Previous research by university experts also suggests that a proper lifestyle – increasing physical activity, quitting smoking, and fighting obesity – reduces the risk of developing Alzheimer’s disease and other cognitive impairments. Omega-3 fatty acids, which are found in large quantities in fish, seeds, nuts, and certain types of oils, also contribute to this.
If you don’t like seafood, then you might think that you can really get the same benefits just by drinking a pill of fish oil. Last year, AHA released a scientific guide on this topic, which recommended supplements with omega-3s for people who have had a heart attack or have a diagnosis of heart failure. As for everyone else, experts did not find convincing data proving the benefits of taking fish oil for the prevention of heart attack, stroke, or heart failure.
The benefits of fish are partly related to the content of omega-3 fatty acids, but may also be due to the choice of fish instead of foods that are high in saturated fats, such as steak. But just taking supplements is not the same as leading a healthy lifestyle.
Scientists came to such conclusions during an experiment involving 260 people. It was found that participants who at least once a week consumed baked or fried fish had more gray matter in the areas of the brain responsible for memory and cognition. It is interesting that among the fish menu lovers there were more people with higher education. But scientists failed to find a connection between the level of omega-3 fatty acids and the development of these parts of the brain.
Omega-3 fatty acids, which are found in large quantities in many types of seafood, are very beneficial for the heart. Omega-3s reduce inflammation, help prevent heart rhythm disturbances, improve arterial flexibility, and help lower cholesterol.
After analyzing the data of numerous studies studying the positive effect of omega-3 on the cardiovascular system, the following conclusions can be found:
- Those who ate one oily fish per week had a 50 percent lower risk of sudden cardiac death.
- People who ate one serving of fish per week had a 14 percent lower risk of ischemic stroke caused by the formation of blood clots in the brain than those who ate little or no fish at all.
- Those who consumed seafood four or more times a week had a 22% lower risk of developing coronary heart disease than those who ate fish less than once a month.
The more fish, the better?
Perhaps going beyond the recommended one or two servings per week may provide additional health benefits, but this is not scientifically proven.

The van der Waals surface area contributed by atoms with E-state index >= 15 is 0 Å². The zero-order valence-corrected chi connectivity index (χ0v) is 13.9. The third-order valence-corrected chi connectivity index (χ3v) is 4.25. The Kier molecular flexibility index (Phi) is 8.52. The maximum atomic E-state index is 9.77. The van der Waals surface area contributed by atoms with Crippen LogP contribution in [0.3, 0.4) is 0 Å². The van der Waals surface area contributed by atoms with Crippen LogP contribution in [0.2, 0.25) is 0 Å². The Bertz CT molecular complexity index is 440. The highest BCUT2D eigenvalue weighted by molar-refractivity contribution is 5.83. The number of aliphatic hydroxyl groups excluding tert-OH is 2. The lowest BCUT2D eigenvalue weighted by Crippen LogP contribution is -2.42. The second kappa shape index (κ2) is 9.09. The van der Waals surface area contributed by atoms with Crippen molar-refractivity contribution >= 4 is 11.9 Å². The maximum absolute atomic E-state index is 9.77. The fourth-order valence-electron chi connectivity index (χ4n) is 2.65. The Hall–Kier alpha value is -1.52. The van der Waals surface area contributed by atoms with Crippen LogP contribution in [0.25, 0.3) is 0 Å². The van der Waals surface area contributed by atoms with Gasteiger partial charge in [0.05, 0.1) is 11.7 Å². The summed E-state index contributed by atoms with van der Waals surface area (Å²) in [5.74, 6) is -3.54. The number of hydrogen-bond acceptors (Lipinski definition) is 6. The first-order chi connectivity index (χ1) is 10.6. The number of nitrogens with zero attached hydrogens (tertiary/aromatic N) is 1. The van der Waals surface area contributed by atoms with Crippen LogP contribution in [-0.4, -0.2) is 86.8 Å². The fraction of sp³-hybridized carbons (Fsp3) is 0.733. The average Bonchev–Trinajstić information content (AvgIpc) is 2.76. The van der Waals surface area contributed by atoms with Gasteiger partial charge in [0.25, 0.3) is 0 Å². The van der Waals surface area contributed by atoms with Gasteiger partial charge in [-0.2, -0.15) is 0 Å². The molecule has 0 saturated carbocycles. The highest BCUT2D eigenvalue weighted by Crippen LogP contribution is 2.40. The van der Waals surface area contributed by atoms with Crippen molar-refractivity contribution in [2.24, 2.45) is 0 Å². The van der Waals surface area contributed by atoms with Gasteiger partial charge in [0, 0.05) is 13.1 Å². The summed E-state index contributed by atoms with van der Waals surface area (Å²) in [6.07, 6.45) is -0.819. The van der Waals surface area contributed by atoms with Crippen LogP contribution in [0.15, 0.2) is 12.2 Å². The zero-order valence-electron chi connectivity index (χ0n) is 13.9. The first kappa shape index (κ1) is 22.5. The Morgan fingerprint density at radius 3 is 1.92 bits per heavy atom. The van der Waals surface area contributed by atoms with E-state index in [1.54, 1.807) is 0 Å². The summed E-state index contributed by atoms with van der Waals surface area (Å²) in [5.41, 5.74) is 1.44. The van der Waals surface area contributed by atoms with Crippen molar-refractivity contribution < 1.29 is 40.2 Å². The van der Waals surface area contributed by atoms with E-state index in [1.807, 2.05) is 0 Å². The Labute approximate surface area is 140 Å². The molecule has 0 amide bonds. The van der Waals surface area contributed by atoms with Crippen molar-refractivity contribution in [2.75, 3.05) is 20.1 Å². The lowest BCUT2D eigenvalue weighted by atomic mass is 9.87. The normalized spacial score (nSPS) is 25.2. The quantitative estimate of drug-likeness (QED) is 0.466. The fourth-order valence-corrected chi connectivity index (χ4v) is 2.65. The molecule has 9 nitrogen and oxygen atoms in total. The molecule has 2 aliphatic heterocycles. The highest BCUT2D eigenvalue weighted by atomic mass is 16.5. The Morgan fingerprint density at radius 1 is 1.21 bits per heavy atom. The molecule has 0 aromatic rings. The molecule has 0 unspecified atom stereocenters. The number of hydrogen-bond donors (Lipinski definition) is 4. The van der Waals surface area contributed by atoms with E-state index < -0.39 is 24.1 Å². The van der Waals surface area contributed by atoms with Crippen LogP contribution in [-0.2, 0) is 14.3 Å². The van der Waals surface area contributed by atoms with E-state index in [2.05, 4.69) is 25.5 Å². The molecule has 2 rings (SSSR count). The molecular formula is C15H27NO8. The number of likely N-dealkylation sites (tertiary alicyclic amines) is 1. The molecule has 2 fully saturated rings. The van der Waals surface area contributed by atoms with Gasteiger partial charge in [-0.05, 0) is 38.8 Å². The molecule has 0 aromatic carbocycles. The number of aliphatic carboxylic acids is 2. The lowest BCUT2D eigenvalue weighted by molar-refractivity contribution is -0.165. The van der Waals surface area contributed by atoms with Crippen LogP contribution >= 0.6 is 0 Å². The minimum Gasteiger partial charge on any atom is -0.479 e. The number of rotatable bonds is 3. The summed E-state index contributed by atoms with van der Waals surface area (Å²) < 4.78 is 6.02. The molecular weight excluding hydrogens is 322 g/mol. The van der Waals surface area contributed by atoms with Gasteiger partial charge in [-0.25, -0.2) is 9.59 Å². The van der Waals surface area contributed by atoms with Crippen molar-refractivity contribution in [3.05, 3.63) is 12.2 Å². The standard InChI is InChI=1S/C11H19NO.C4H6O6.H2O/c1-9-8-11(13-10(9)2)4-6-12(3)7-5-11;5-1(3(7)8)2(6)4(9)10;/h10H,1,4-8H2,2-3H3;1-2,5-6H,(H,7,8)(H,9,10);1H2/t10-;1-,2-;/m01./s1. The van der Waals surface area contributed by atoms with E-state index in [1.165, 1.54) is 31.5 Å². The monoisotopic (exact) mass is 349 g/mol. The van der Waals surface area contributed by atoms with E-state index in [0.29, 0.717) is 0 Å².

Based on the available data, the scientists concluded that most of the benefit lies in switching from consuming very small amounts of fish or not having them in the diet to consuming fish once or twice a week. But if the fish is consumed four or more times a week as a substitute for other less healthy foods, in this case it can be said – the more, the better.
Choose low-mercury fish
One of the drawbacks of increasing the amount of fish in the diet is the potential exposure to mercury, a toxin that can affect brain development in fetuses and young children, and in excess can adversely affect adult health. At the same time, women of childbearing age (especially pregnant or breastfeeding) and children are advised to eat fish to get omega-3s that support brain growth and enhance heart health.
To prevent the benefits from becoming harmful, you just need to remember which fish are low in mercury. A large amount of mercury in fish carries a high neurological risk – from mental haze to tremors and loss of balance.
Low amounts of mercury and a lot of omega-3s are found in the following fish species:
- Atlantic mackerel.
Although other low-mercury fish (catfish, flounder and salt, as well as shrimp and tilapia) do not contain so much omega-3, they are still considered beneficial. As for tuna, the most popular type of seafood along with shrimp, experts note that pregnant women should not eat it at all in analyzing the level of mercury in tuna. Everyone else should choose a diet tuna (chunk light), which contains a third of the albacore mercury and about one fifth of the mercury in the tuna used to make sushi (for example, big-eye tuna). And do not make tuna the only kind of seafood in your diet.
Finally, I want to say – do not be afraid of oily fish! A common mistake made by many people trying to lose weight is to refuse all fats. A healthy dose of the right type of fat is what everyone needs. And fish, as you know, is an excellent source of healthy fats.